“G-d, the reason why abuse does not exist in the Orthodox community.”

In which you can discuss how, in your experience, you can attest to there being nearly no physical or mental abuse in the Jewish community towards one’s spouse or kid’s. And that child molestation does not exist in the frum community because we have a fear of G-d (Mr. Lanar being the one exception.)

Honestly, I respect your idea and it is probably true for some people but the problem at large is much more complex then you present. Blanket statements hardly ever work in the real world because individual psychology and genetic predisposition make every case unique in some way.

Thanks for listening to my lecture.

Now, for your reading pleasure I present some, supposedly non-existent, articles about the Orthodox Jewish drug problem complete with a few deaths from heroine overdoses. The New York Times article is my personal favorite.

A Push to Curb Drug Abuse Among Orthodox Youths

http://www.nytimes.com/2005/04/02/national/02religion.html

“The clubs have bothered Orthodox rabbis for years, but with the recent death of a yeshiva student in Israel from a heroin overdose and arrests last year of 42 teenagers, including many yeshiva students in Livingston, N.J., on charges of under-age drinking and drug abuse at a party, Rabbi Weinreb said it seemed like time to act against substance abuse.”



HEROIN SCANDAL ROCKS LONDON'S DEVOUT JEWISH COMMUNITY

http://www.mapinc.org/drugnews/v98.n624.a10.html

Secular temptations lure Orthodox youth

http://www.recordonline.com/apps/pbcs.dll/article?AID=/20070817/NEWS/708170335/-1/COMM04


http://www.thejewishbugle.com/community/secular-infiltration-vexing-our-community.html

“The Orthodox Jewish community was jolted into action when some of its elders and rabbis walked into a party off Broadway recently where young Orthodox men and women were drinking booze, doing drugs and mingling romantically.”



http://www.shmuley.com/articles.php?id=337

“Secular Israelis read about the growing number of American students who are arrested for marijuana possession at their yeshivot, or the even more horrible story, last year, of a yeshiva student dying of a drug overdose, and it hardens their opinion that the Orthodox are hypocrites.”

jewish philosopher said...

"Because stating that G-d is the anti-drug would indicate the frum people should, theoretically, never begin to use drugs."

Think of God as being like an antibiotic. Stop taking it and you get sick.

And thank you for researching all those articles. However, as far as I can tell, from all of them the only clear fact cited about Orthodox abuse is one young man dying from an heroin OD. That's it. Beyond that, it's all very vague "several arrests for drinking or drugs". And the London thing is about dealers, not users.

jewish philosopher said...

Actually, the one “ yeshiva student” who overdosed on heroin apparently wasn’t Orthodox.

jewish philosopher said...

I still stick by my story - other than a very small fringe, probably no more than 1%, of teenagers using marijuana, and a few really rare individuals using other drugs, there is no usage of illegal drugs in the Orthodox Jewish community.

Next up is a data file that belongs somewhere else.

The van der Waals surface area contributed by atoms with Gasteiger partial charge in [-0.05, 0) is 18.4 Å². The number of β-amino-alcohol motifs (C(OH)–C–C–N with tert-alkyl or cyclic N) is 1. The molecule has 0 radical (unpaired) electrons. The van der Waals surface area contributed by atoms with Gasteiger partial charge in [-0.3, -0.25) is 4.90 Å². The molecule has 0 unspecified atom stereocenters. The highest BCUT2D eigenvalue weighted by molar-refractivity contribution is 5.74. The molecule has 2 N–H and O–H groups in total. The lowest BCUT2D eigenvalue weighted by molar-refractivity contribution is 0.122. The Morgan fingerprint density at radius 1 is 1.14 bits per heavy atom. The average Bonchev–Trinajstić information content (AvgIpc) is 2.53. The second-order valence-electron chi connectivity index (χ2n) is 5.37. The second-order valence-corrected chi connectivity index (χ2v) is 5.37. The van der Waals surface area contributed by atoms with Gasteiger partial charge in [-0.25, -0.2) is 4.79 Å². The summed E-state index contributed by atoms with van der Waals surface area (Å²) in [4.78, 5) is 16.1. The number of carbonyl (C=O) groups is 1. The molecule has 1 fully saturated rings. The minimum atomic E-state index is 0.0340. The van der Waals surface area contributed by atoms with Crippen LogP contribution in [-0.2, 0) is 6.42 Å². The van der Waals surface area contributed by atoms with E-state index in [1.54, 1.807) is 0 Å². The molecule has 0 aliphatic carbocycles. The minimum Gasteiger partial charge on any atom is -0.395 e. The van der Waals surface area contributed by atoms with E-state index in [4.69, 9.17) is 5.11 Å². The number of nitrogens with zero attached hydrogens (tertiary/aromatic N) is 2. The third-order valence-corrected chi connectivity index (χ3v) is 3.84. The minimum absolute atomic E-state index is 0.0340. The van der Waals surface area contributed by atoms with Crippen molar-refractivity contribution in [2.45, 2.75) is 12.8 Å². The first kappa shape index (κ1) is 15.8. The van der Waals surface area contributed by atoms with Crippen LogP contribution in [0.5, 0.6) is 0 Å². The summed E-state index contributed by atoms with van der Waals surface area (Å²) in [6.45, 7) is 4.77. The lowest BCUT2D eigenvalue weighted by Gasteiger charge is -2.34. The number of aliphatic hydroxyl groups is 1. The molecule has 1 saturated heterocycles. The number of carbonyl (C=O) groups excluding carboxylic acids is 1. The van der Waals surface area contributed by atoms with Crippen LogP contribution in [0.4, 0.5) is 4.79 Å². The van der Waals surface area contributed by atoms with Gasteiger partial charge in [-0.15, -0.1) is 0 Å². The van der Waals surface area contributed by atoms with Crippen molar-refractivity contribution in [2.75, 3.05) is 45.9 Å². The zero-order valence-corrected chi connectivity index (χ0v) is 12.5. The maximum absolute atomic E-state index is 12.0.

Jessica said...

My mother is a nurse on a detox unit in a hospital. Without the 12 step program, these addicts would always be addicts and never recovering addicts. No matter which higher power they choose to believe in, they do need to choose one. They need to know that there is someone watching them and that they have someone to answer to.

Raz said...

By your own profile it seems as though you were not involved with the Jewish community in high school which probably explains your lack of understanding about the usage of marijuana. And for you readers sake, I hope they do not take your word for the current drug problem amongst the frum youth because it is clear you either have no idea of the current climate or refuse to accept the problem is a little greater then 1%. Furthermore, I still ask one question, why are you refraining from addressing the widespread alcohol abuse problem? It is an illegal drug if the user is under 21. It also has mind altering effects and is a form of escape? Something the anti-drug of G-d should alleviate the desire for. If anyone doubts the abuse of alcohol you need not look further then your local shuls or chabad during Simchat Torah or Purim to see the facts before you. Of course there are no articles or major media coverage about those problems in the orthodox community so I suppose they do not exist. Isn’t the right JP? Would it be that detrimental to your thesis to acknowledge drug usage in the Jewish community? And even if I gave you the huge underestimation of 1%, reasonable by your own admission; with a world orthodox population of 1.6-1.8 million, that equals 10,000 Orthodox Jews who have or have had a drug problem. Where is your answer to that? Listen the fact is you can believe in the Torah, have absolute faith in G-d and his mitzvot and still be addicted to drugs. The time and energy you spend trying to erase that fact would be better spent reaching out and helping those individuals.

badrabbi said...

Raz;

Your points are very educational. I learned much from your comments - thank you.

You have managed to eviscerate JP's argument. Rest assured that he will never admit to it, and will continue to perseverate.

As for the rest of us, we have witnessed your utter knock-out of JP in the third round. JP is on the canvass, with birds dancing about his eyes, trying to gain some wits about him. He will never admit defeat though, but plainly he has lost the match.

Unmolested Altar Boy said...

"Without the 12 step program, these addicts would always be addicts and never recovering addicts. No matter which higher power they choose to believe in, they do need to choose one."